We looked at how the armistice was announced, and the peace celebrated, but also considered that not everyone was able to come home quickly. We used case studies of Tettrell Coulson, Frederick Millican, Robert Gomer and Ernest Churcher to look at how men could use skills learnt in the war in their civilian life, how Wilfrid Hamblion had a career in aeronautics, and to trace the Humphreys family into later life.
Most men were demobilised by 1919 but not all came home straight away. Frederick Millican joined the army in 1911, so before the war, but wasn’t discharged until 1920. Tettrell Coulson joined the navy in 1911, and remained on mine clearing duties until 1922.
Men were able to put their skills to future use. Robert Gomer served with the Royal Army Ordnance Corps from 1915 to 1919. The ROAC were responsible for largely rail based infrastructure logistics – moving equipment and munitions around. After the war in 1924 Robert joined the Railway Workers Union as a general labourer and in 1939 worked in maintenance on the railways.
Ernest Churcher was a loco driver with the Royal Engineers during the war and became a train driver after the war.
Wilfrid Hamblion, whose sister Gertrude attended North School, joined the navy in 1918 when he had just turned 18. He transferred to the newly formed Royal Air Force soon after and remained in the Air Force as an aircraft hand until 1926 spending some of his time in India and Pakistan. He continued his interest in aircraft after the war and moved to Middlesex where in 1939 he worked for the Ministry of Aviation as an examiner in the Aeronautical Inspection Directorate.
The Newell Family
The Newell family lived at 77 Albert Street. James and Harriet Newell were parents to Harry, Jessie, Percy, Violet, Alan, Bertie, Archie and Frank.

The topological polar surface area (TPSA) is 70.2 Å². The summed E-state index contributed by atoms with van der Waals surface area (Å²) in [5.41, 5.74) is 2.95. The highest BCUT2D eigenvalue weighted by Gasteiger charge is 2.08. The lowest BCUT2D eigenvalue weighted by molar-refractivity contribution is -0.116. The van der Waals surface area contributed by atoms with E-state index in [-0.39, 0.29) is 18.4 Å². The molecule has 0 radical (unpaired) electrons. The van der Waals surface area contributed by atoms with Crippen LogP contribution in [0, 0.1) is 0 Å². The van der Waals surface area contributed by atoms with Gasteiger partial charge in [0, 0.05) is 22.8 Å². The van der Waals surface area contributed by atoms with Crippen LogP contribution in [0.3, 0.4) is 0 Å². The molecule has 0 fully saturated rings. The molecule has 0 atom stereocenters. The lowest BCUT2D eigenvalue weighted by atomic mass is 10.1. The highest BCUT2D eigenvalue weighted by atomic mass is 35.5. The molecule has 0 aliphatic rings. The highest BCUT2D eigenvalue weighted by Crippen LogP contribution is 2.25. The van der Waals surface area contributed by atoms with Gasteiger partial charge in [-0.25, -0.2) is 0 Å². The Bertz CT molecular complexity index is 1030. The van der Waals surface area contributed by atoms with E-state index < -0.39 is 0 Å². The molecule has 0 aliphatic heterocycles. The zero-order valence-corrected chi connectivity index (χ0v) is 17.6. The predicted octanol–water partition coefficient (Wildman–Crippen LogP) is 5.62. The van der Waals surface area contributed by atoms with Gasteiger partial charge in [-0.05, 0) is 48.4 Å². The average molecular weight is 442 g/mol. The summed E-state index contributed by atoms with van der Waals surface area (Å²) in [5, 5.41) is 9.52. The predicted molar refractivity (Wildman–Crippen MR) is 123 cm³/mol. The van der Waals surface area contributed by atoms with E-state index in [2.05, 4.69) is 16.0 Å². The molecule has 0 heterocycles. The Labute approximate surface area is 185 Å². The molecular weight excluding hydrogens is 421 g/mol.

Percy, Alan, Bertie and Frank all served in the army or navy before the war. This was quite usual at the time as the forces offered employment, housing, food and clothing.
Percy (born in 1881) served for a year in the navy in 1896 on HMS Impregnable. Alan (born in 1882) joined the Army Service Corps in 1901, and rejoined the army in 1914 for the duration of the war. Bertie (born in 1887) joined the Essex Regiment in 1904 and spent time in India. He arrived in France in August 1914 and was killed in action in November 1914. As one of the first Colchester men to be killed in the war, the news was personally delivered by Alderman Blaxhill. Frank (born 1892) joined the Royal Field Artillery and in 1911 was in South Africa. He arrived in France on 22nd December 1914 and was killed in March 1915 when he was 24.
Alan Newell spent time in Australia before the war and returned there at the end, although his wife Margaret and five children remained in Colchester.
We don’t have any evidence of Archie Newell’s war service, but in the 1920s he was a ham and beef dealer at 34 North Station Road. He went on to become manager of the Co-op Store in Witham, living there with his mother Harriet and his wife Susan until his death in 1956.
A Queen Mary tin, given to soldiers for Christmas 1914, that belonged to one of the Newell men has remained in the family. Inside is a pair of brass boots.
Charlie, Bert and Lawson Humphreys were associated with North Primary School. After the war Charles, who served with the Canadian Forces, returned to Colchester and set up a chain of greengrocers with branches on Magdalen Street, Culver Street, Old Heath, Eld Lane.
His younger two brothers, Lawson and Bert were well-known members of the original Colchester football club. This was an amateur club, although for at least one season Lawson became a professional footballer in Scotland.